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The Bondurant Family Association [newsletter]

  • Bondurant Family Association newsletter
  • Bondurant family newsletter
Canyon Lake, Texas : Bondurant Family Association, 1987-
v. : ill., facsims., geneal. tables, maps, ports.
Vol. 1 no. 1 (Aug 1987) -


Quarterly (with some double and triple issues).

Editor: Mary Beth Lozo; Amy Warren Sanders; Mary Bondurant Warren.

Title varies: Bondurant Family Association newsletter; Bondurant family newsletter; The Bondurant Family Association [newsletter]

No. 3, no. 4, and no. 53 were probably not published.

Published: Canyon Lake, Texas; Danielsville, Georgia; Athens, Georgia

Volume and issue number designations cease after vol. 2 no. 2, followed by whole number designations beginning with No. 5 (fall 1988) [See no. 6 page 2 for numbering explanation]. No. 12/12 and no. 59/60 (Dec 2003) were double issues.

The Bondurant Family Association was founded by Mary Beth Lozo in 1987. It was begun as an effort to restore and protect the ancestral grave site of Jean Pierre Bondurant, a French Huguenot immigrant. The Bondurant Family Association became an official organization in 1989. For more information, see their Web site.

Newsletter for the interchange of genealogical data and history of the Bondurant (and variant spellings) families who were mainly French Huguenots. The Bondurant family originated in the 1400s in the Rouergue region of Languedoc of Southern France. Some allied families came from Ireland. Focus is on (but not limited to) the family of Jean Pierre Bondurant (1677-1734). Jean was born in Génolhac, France, to Pierre Bondurant and Gabrielle Barjon. After his parents died, Jean Pierre left Génolhac to take refuge in Switzerland at the home of his uncle, Guillaume Barjon. Guillaume helped Jean Pierre immigrate to Germany and then to England. In 1700, Jean Pierre sailed from England to settle in Manakintown, Virginia. Jean Pierre (later known as John Peter) married Ann ca. 1709. They settled in North Carolina, and later moved to South Carolina. John Peter and Ann had at least five children. John was buried in a graveyard on Birdsong Lane near Powhatan and Richmond, Powhatan County, Virginia. Later descendants also lived in Alabama, Arizona, California, Colorado, Florida, Georgia, Illinois, Indiana, Iowa, Kansas, Kentucky, Louisiana, Maine, Maryland, Massachusetts, Michigan, Mississippi, Missouri, Nebraska, New Jersey, New Mexico, New York, Ohio, Oklahoma, Oregon, Pennsylvania, Tennessee, Texas, Utah, Washington, Wyoming, and elsewhere.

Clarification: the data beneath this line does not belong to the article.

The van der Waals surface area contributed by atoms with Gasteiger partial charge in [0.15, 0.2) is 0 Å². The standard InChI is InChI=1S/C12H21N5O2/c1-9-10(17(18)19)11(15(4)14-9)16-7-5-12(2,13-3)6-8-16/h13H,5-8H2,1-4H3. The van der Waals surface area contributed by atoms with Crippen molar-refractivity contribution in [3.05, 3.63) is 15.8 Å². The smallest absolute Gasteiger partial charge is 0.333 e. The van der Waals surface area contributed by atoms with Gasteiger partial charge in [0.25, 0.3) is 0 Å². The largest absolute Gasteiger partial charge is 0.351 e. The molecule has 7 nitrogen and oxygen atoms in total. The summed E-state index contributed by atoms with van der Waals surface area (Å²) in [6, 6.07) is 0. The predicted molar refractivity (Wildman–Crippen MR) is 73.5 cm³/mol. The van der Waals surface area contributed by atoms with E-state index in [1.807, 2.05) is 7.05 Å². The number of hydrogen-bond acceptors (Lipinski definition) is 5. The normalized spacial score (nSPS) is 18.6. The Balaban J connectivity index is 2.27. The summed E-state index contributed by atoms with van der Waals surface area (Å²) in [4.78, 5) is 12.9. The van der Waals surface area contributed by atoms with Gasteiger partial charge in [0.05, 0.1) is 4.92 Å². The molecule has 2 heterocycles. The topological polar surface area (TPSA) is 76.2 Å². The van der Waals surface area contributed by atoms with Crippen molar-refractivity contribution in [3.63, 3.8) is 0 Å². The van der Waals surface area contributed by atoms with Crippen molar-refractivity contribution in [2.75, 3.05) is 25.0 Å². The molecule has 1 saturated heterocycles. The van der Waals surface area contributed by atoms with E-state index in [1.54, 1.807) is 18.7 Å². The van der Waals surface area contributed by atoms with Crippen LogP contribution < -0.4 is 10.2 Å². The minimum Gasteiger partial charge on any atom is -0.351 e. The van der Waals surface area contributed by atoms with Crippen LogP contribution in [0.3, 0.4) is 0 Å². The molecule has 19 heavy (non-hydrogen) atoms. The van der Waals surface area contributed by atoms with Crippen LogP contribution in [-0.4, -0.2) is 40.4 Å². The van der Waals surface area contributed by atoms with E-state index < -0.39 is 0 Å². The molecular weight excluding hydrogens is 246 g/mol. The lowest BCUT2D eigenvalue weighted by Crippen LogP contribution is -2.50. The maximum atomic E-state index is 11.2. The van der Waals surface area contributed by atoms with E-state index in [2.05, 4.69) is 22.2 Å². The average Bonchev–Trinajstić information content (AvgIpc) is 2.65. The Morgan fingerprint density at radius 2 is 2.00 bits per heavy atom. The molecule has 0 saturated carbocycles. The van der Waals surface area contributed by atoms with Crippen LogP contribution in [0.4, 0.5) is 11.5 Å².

Not yet available in PERiodical Source Index (PERSI) at this time. (8 Nov. 2005)

Includes Bundrant as a variant spelling.

Also includes Agee, Amat, Ayres, Barjon, Belcastel, Branch, Davis, Dunkum, Flippen, Garrett, Maxey, Newton, Sallee, Scott, and other related families.

Also includes historical articles about Greeks, Phoenicians, Romans, Celts, Huns, Visigoths, Vandals, Camisards, and Huguenots from ca. 600 A.D. to the 1700s, and articles about Protestantism in Europe (especially France) and in America.

Library lacks no. 3, no. 4, and no. 52. Library received, but is now missing no. 31.



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